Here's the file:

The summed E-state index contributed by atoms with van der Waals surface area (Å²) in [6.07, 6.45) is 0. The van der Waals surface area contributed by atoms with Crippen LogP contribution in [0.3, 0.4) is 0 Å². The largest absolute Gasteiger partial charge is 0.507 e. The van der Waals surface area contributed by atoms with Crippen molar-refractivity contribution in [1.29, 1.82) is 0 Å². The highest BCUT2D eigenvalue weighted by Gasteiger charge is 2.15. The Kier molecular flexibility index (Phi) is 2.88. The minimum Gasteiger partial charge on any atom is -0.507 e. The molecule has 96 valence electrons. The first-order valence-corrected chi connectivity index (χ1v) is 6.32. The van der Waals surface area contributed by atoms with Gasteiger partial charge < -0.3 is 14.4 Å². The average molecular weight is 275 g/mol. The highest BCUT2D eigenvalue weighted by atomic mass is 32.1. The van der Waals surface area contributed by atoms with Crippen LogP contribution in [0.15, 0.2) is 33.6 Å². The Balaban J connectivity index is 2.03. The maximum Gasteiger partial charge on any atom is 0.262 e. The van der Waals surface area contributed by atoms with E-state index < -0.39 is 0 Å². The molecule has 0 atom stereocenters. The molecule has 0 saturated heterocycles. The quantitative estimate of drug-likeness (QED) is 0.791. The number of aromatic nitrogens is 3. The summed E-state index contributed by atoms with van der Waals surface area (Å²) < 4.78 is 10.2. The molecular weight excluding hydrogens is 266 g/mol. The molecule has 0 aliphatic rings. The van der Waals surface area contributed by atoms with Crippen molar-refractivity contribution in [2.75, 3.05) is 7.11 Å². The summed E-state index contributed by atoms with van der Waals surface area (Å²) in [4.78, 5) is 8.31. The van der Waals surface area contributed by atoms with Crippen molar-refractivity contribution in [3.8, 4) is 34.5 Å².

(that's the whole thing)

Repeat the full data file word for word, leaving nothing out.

The summed E-state index contributed by atoms with van der Waals surface area (Å²) in [6.07, 6.45) is 0. The van der Waals surface area contributed by atoms with Crippen LogP contribution in [0.3, 0.4) is 0 Å². The largest absolute Gasteiger partial charge is 0.507 e. The van der Waals surface area contributed by atoms with Crippen molar-refractivity contribution in [1.29, 1.82) is 0 Å². The highest BCUT2D eigenvalue weighted by Gasteiger charge is 2.15. The Kier molecular flexibility index (Phi) is 2.88. The minimum Gasteiger partial charge on any atom is -0.507 e. The molecule has 96 valence electrons. The first-order valence-corrected chi connectivity index (χ1v) is 6.32. The van der Waals surface area contributed by atoms with Gasteiger partial charge < -0.3 is 14.4 Å². The average molecular weight is 275 g/mol. The highest BCUT2D eigenvalue weighted by atomic mass is 32.1. The van der Waals surface area contributed by atoms with Crippen LogP contribution in [0.15, 0.2) is 33.6 Å². The Balaban J connectivity index is 2.03. The maximum Gasteiger partial charge on any atom is 0.262 e. The van der Waals surface area contributed by atoms with E-state index < -0.39 is 0 Å². The molecule has 0 atom stereocenters. The molecule has 0 saturated heterocycles. The quantitative estimate of drug-likeness (QED) is 0.791. The number of aromatic nitrogens is 3. The summed E-state index contributed by atoms with van der Waals surface area (Å²) < 4.78 is 10.2. The molecular weight excluding hydrogens is 266 g/mol. The molecule has 0 aliphatic rings. The van der Waals surface area contributed by atoms with Crippen molar-refractivity contribution in [2.75, 3.05) is 7.11 Å². The summed E-state index contributed by atoms with van der Waals surface area (Å²) in [4.78, 5) is 8.31. The van der Waals surface area contributed by atoms with Crippen molar-refractivity contribution in [3.8, 4) is 34.5 Å².